Take the Aka Pygmies in Central Africa for example. They have had no influence at all from the Western world, and they sing in beautiful polyphony. Ancient texts mentioned the use of harmony; Plato described how you best should teach young boys the theory of music. As well as saying they should use the notes of the lyre because they're pure and sweet, he also tells teachers that they should avoid using complex performance practices of the day, for example, playing the long note with the short that is two notes and two tunes together. All the things that we do today, the ancients were doing it quite happily. The only thing you cannot do in just intonation is transpose to different keys.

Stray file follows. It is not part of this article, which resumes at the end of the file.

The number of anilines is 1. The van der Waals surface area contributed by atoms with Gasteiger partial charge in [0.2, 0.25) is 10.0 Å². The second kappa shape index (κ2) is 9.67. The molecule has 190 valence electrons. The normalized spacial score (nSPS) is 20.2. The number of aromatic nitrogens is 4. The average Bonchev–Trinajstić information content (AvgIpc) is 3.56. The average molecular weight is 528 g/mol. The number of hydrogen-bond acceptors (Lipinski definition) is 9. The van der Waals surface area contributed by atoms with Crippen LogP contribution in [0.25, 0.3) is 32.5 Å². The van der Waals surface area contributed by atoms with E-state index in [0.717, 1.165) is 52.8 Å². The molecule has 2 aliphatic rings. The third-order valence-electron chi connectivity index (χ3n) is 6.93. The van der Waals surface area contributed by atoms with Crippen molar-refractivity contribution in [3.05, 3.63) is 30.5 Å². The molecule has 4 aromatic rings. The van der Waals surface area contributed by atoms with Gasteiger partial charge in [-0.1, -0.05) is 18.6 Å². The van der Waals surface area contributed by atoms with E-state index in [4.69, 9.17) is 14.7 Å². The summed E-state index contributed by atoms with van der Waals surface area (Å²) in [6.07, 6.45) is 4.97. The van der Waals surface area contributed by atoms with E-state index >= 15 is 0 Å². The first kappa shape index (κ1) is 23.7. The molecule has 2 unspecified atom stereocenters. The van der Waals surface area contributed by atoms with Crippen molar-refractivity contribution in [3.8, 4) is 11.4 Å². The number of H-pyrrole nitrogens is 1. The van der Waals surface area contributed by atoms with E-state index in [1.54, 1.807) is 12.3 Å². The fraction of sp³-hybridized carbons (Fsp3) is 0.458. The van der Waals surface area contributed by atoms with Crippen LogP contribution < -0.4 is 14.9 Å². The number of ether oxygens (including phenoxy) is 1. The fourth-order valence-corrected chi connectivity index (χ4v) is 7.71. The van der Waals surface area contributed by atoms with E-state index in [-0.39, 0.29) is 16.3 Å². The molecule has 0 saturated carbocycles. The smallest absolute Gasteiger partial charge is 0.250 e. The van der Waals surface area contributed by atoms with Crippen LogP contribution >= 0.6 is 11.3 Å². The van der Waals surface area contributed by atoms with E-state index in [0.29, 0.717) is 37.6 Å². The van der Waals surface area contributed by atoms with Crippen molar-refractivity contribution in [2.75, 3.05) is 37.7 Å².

Kelly: But other than that, they are still instruments that were created to play with other instruments.

Michael: Yes, of course. The aulos, by definition, plays two notes at the same time, and you can play counterpoints in it. There is the aulos preserved in the Louvre, and there is Barnaby Brown who specialises in playing the aulos. You can find him on YouTube. It is amazing. It sounds like playing two instruments at the same time.

Kelly: Do you want to tell us a bit about your track Hymn to the Stars? The inspiration for it, the creation of it, and what lyre you played?